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the heroic actions of first responders who prevented the loss of more lives the soldiers with the 89th police brigade. we learned of a chaplain who sought to protect fellow soldiers by breaking windows and helping them escape the shooting. then the heroism of sergeant first class ferguson and major patrick miller who were shot while trying to protect otherwise behind closed doors. they blocked the advance of the shooter, undoubtedly saved the lives of many soldiers. we're grateful for the rapid reaction and exceptional professionalism of all the emergency responders and hospital triage teams whose actions were nothing short of
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extraordinary. there are certain people who are able to step up in the most difficult times and do something heroic. no one quite understands what characteristics will cause someone to display such incredible courage or sacrifice to their own safety. but we see a time and time again when the soldiers of this great army. the large majority of our soldiers have shown resiliency and personal growth in the face of repeated deployments as well as the normal stress of our every day lives. there are some who have struggled to bounce back and find peace in life's challenges. we don't know why one soldier finds strength in such times and another cannot see a way forward. but we must and we will be there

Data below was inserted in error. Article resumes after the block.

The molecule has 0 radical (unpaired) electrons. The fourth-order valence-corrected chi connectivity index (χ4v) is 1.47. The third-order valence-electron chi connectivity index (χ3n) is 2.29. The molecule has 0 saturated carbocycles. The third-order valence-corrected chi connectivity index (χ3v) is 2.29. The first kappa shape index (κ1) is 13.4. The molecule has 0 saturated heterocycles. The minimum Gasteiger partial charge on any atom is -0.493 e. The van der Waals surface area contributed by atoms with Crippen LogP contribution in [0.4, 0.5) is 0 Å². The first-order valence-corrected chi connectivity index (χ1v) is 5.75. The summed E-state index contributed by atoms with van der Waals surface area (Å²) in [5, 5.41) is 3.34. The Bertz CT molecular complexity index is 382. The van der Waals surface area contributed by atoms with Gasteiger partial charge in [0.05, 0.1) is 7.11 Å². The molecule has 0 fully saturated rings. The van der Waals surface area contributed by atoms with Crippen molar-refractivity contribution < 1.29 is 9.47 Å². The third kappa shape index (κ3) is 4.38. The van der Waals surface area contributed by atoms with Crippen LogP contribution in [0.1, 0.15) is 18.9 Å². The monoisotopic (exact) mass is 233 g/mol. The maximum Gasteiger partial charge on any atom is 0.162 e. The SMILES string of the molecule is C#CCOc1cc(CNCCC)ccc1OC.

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for them. in the days and months ahead our highest priorities will be the care of our wounded service members, their families and the families of the fallen. we also do everything in our power to investigate every detail, to learn, adapt, and protect our most valuable resource, the men and women of our u.s. army. i have once again been stumped by the inlearn strength of the american spirit. i'm inspired by soldiers, families, communities, businesses private organizations giving so generously of themselves and their resources. the family readiness groups, the red cross, the uso and local business who is immediately reached out to our fort hood families. as we have in difficult times,
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we will have strength in unity. we will all stand together as a community. we will all stand together as an army. we will all stand together as a nation. we will lift each other up with our compassion, our strength, and resilience because that's who we are. strength of our nation is our army. the strength of our army is our soldiers. the strength of our soldiers is our families. that's what makes us army strong. thank you very much. >> ladies and gentlemen, the secretary of the army. the honorable john mcewen.